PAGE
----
For context, Kyle Kuzma, the Lakers’ leading scorer on Wednesday, was just two years old the last time the Lakers swept the Spurs in the regular season. Kuzma poured on a game-high 30 points, including five points in the fourth quarter and six huge points in overtime.
Kuzma is slowly becoming the Lakers’ go-to guy with the game on the line because of his fearlessness in crunch time. He not only has the confidence to take the big shots, but he also has the skill and the composure to make them.
“It’s fun watching him compete at that level, when he gets in that area and that zone,” head coach Luke Walton said. “I think he’s doing a really nice job of not trying to do that all of the time. Understanding time and score, understanding when he has it going, when the team needs him to score a big bucket. For him to already start to feel that out, is exciting for the future and his growth as a player.”
Kuzma is second among rookies in total fourth quarter points this season with 368 points, trailing only Donovan Mitchell, who has 464. He also leads the Lakers in total fourth quarter points on a respectable 47 percent shooting from the field and 36.8 percent shooting from behind the arc.
Following Wednesday night’s win, Kuzma said there was only one goal on his mind going into the final few quarters: “kill.”
“Just kill,” Kuzma said. “Just try to win. I didn’t want to lose that game. We’ve been losing the past couple of games, so we tried to just kill.”
The Spurs had no answer for Kuzma, who hit them everything he had, including pull-up jumpers, spin moves in the post and running sky hooks. Did I mention he’s only 22 years old and a rookie?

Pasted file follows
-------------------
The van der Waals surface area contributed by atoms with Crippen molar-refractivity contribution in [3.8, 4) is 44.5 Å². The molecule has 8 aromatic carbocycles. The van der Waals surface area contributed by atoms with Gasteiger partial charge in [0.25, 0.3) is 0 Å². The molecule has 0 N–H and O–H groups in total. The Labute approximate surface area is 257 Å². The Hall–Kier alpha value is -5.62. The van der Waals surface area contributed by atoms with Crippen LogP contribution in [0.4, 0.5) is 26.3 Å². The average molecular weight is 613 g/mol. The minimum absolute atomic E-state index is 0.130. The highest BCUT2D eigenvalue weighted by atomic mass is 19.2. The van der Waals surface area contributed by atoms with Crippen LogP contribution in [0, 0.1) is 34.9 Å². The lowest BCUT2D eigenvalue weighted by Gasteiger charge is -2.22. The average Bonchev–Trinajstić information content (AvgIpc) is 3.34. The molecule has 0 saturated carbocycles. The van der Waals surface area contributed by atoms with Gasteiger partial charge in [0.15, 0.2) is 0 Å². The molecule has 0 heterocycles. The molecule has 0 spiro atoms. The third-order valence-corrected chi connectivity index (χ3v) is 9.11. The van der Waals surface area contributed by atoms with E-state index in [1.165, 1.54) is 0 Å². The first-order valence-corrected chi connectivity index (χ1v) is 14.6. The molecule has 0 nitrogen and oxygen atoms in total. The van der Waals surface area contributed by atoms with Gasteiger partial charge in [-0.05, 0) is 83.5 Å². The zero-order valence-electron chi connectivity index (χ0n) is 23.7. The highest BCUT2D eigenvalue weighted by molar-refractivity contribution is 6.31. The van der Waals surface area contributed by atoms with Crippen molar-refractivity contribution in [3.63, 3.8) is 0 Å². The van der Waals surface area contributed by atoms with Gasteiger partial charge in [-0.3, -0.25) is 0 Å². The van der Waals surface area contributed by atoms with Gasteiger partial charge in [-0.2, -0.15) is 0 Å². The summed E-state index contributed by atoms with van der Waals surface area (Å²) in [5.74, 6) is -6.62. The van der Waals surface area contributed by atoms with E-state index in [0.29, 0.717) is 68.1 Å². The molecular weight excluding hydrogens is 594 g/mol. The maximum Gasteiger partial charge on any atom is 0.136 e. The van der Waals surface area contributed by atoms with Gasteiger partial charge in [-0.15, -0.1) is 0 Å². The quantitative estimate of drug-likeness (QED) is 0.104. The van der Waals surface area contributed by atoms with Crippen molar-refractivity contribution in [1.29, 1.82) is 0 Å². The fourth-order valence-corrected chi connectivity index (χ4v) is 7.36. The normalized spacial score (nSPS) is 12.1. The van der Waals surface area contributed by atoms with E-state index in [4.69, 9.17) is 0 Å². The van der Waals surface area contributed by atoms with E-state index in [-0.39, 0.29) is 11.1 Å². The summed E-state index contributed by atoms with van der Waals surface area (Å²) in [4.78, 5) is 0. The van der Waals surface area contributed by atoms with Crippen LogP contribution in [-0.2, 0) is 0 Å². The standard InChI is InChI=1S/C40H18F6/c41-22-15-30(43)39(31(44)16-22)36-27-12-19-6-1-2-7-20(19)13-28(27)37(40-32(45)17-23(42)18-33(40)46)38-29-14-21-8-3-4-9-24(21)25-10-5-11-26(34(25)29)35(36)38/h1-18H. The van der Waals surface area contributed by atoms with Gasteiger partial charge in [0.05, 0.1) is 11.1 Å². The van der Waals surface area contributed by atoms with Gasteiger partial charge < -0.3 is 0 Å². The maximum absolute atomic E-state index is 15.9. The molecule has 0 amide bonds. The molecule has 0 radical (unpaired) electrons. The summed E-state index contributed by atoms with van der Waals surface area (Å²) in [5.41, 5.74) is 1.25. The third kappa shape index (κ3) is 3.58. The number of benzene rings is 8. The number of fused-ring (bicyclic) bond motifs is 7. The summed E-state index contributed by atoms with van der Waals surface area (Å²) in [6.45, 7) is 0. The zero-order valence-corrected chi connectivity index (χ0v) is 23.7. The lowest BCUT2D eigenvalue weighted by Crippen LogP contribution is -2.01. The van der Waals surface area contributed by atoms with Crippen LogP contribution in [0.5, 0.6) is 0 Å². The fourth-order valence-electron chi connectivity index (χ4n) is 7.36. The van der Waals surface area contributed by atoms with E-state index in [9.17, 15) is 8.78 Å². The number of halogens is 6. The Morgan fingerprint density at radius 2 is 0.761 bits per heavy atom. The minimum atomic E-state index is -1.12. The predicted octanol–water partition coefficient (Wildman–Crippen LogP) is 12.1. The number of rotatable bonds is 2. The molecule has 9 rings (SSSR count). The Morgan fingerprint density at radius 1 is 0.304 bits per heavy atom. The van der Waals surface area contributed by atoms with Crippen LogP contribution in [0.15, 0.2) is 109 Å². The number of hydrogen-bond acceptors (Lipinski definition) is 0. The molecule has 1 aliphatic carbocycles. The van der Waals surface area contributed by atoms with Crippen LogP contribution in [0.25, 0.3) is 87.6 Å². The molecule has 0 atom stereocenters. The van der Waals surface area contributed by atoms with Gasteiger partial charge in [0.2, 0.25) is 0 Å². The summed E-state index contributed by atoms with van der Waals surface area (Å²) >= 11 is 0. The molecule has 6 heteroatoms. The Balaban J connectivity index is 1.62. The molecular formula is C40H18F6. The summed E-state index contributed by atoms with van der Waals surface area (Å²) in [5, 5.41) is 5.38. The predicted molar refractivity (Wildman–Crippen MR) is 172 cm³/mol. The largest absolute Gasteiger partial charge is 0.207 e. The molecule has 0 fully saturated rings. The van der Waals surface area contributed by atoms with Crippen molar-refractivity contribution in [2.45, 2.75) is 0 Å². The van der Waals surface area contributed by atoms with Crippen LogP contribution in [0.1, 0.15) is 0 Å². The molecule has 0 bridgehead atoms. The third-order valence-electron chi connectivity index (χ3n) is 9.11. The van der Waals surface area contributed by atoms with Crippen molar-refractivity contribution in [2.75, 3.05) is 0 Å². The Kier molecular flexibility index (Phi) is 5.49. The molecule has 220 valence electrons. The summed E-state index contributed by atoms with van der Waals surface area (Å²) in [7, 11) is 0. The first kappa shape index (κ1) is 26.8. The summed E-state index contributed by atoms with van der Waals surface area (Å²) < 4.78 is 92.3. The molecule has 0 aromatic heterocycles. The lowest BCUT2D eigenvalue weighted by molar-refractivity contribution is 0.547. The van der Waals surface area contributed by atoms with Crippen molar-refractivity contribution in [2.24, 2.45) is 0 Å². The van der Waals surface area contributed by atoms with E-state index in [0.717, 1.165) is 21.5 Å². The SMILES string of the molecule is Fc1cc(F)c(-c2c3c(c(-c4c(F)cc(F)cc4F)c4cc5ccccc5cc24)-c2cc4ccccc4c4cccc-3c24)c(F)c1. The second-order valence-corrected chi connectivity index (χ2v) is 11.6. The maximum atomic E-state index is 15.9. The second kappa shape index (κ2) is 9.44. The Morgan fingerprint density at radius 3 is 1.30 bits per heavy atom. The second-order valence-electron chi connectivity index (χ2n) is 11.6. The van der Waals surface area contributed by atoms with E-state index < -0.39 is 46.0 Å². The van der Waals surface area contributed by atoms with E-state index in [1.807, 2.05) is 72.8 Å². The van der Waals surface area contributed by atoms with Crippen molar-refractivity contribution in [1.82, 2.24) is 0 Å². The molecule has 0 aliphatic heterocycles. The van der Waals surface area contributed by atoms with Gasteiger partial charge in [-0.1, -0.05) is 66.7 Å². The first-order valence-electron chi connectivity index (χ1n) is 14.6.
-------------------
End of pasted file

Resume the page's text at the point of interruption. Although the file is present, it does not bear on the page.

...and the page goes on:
“I thought Kyle Kuzma got away from us,” Spurs head coach Gregg Popovich said, “he did a great job.”
Kuzma logged 43 minutes on Wednesday, three minutes short of his season-high. The former Utah product has played 40-plus minutes in 10 games this season, including six times in the last month.
"I’m just trying to catch my breath." pic.twitter.com/J6ynmS9Gzt— Bleacher Report (@BleacherReport) April 5, 2018
But heavy legs don’t seem to bother Kuzma when he is on the floor. According to Kuzma, it’s all mental to him.
“Coming off of a back-to-back, it’s always tough, let alone playing in Utah at that altitude and coming back here on a late trip. I just told myself from the jump ‘I’m not tired,’ and that helped me,” Kuzma said.
Walton praised Kuzma’s willingness to fight through fatigue, saying it takes a “special player” to hit big shots with tired legs.
“[Kuzma] plays to exhaustion,” Walton said, “and then most times plays through it. They have the saying ‘fatigue makes a coward of us all,’ and that’s true except for a few special players and they know how to fight through that and I thought Kuz, tonight, did.
“There’s been some nights where he’ll tell me ‘I need a break, I just need one’ ... but tonight I could tell he wasn’t going to ask to come out of that game, he was going to fight through it.”
Early in his young career, Kuzma has shown he wants to be the guy with the ball in his hands when it’s winning time. While it might be too early to call him “clutch,” he has certainly made a compelling case for himself in his rookie season.
All quotes were transcribed via LakersTV (@LakersTV).